Sunday, May 04, 2008

Negotiating distance

Susan is free. That's my friend who's been in the county jail for the last 4 months. I haven't spoken to her yet, but I know that at midnight last night, she was released. One of her sons was going to pick her up. He told her she could stay with him for 3 days, and that's it. And so it begins for her ... the process of negotiating distance. Her children have lost hope in her, and so they have built their inpenetrable emotional fortresses, their barbed wire resolve to keep her at a distance.

She told me once, "They don't understand addiction." I'm certain she is 100% correct. I confess I don't understand it much either, even though I have a collection of books on my desk about it as well as several years of ministry experience.

And personal knowledge.

"Carol" called me yesterday, lamenting that her daughter and husband are ganging up against her. (Carol is my alcoholic friend, deep in the throes of her addiction.) It was 2pm. I let her rant for a few minutes about how she is not being permitted to attend any of her daughter's graduation activities. Then I asked her, how many drinks have you had already? 10. "But they are only the size of dixie cups..."

As difficult as it is for a recovered addict like Susan to negotiate distance, it is truly impossible for someone like Carol. Emotionally, her family members are holding their palms up before her, "Talk to the hand." The family members of addicts are worn out, and for good reason. They have no reason to trust, to believe, to hope that things will be any different. The only fruit that has come from entertaining thoughts of hope in the past is more painful, debilitating disappointment.

And yet Carol doesn't get this. She only sees her pain. She's worn out, too, she says. And she's tired of being disrespected and verbally abused. I don't doubt it. Even a drunk deserves some dignity. But the treatment she is receiving is understandable; not necessarily justifiable, but understandable.

1 Contend, O LORD, with those who contend with me;
fight against those who fight against me.
2 Take up shield and buckler;
arise and come to my aid.
3 Brandish spear and javelin against those who pursue me.
Say to my soul, "I am your salvation."
4 May those who seek my life be disgraced and put to shame;
may those who plot my ruin be turned back in dismay.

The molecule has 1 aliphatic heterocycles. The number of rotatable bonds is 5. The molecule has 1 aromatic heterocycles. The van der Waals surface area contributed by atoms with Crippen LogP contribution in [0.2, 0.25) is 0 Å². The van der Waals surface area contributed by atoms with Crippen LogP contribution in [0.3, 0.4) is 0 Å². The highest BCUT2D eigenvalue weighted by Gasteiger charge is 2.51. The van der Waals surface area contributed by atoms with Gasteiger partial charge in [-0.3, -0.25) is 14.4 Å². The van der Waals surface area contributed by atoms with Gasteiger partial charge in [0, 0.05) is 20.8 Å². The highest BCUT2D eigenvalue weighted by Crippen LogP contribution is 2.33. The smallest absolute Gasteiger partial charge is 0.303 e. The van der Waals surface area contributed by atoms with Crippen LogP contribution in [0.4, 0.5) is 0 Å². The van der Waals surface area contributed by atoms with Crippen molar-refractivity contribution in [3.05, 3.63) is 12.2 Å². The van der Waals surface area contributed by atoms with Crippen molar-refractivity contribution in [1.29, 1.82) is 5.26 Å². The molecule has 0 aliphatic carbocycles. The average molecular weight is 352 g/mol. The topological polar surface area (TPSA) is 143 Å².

5 May they be like chaff before the wind,
with the angel of the LORD driving them away;
6 may their path be dark and slippery,
with the angel of the LORD pursuing them.
7 Since they hid their net for me without cause
and without cause dug a pit for me,
8 may ruin overtake them by surprise—
may the net they hid entangle them,
may they fall into the pit, to their ruin. -- Psalm 35:1-8

At the risk of sounding disrespectful or "less than sacred," I have to say that David sounds a lot like the addicts I have met in the last 2 1/2 years. No, I'm not suggesting such a thing; merely that the "voice" sounds familiar. It seems someone is always pursuing them, abusing them, making life difficult for them. Interestingly enough, it is they who have chosen to take that first step away. As they enter their anesthetized worlds, they run a marathon to distance themselves from those around them. Do they realize that their loved one's reaction over time ... the "I am done with you" -- is nothing more than negotiating distance?

I reasoned with Carol that as long as she is drinking, her daughter will never let her in. She has to decide, I told her, whether she wants to have any part of her daughter's life or not. It's just that simple. Otherwise, the chasm between them will only deepen and widen. The earth between them will be swallowed up and the ensuing, gaping cavern will never be negotiated. Whether or not her pickled mind could really grasp that, I'm not sure. But like most addicts, she is very practiced at pretending yet totally oblivious to the obvious -- that everyone in the room is on to her.

I'm remembering a little lyric from a song that says, "There's a cross to bridge the great divide," that divide being the chasm we ourselves trench out between us and God. Yes, the cross bridges that divide, and even though this sounds like "Jesus of the gaps" theology, it is true all the same. God pursues us and we run, because we're not sure what he's going to do when he finds us. What so many hurting people out there don't understand is that God isn't pursuing us in order to unleash his wrath and anger. He is pursuing us to unleash his forgiveness and love, deliver his salvation on a silver platter, declare in the strongest words possible, "I love you, and there's nothing you can do about it."

Distance is painful. But God is always near.

1 comment:

Inspired said...

I don't understand addiction either. I know it is a powerful opponent. I have seen it change lives and take lives. It is unforgiving and relentless. It is powerful and sly. It knows every weakness and works incredibly hard to make a person feel worthless, angry, bitter, helpless and alone. It knows how to isolate to gain control. It's strong enough to hold you down no matter how many people are outstretching their hands and hearts to love you.
I'm not sure how you became interested in being a part of the lives of these recovering women. I'm sure you are keenly aware that not everyone will listen to your message, unfortunately. I feel, however, that you have a strong force working through you that gives you the desire and conviction to help these women. I guarantee you that you are making a difference, that you will change lives and that more than likely you will save at least one life. Sometimes it just takes one person that will listen without judgement, and that will give their love unconditionally, to save a soul.
I truly wish you well.
Cindy from MN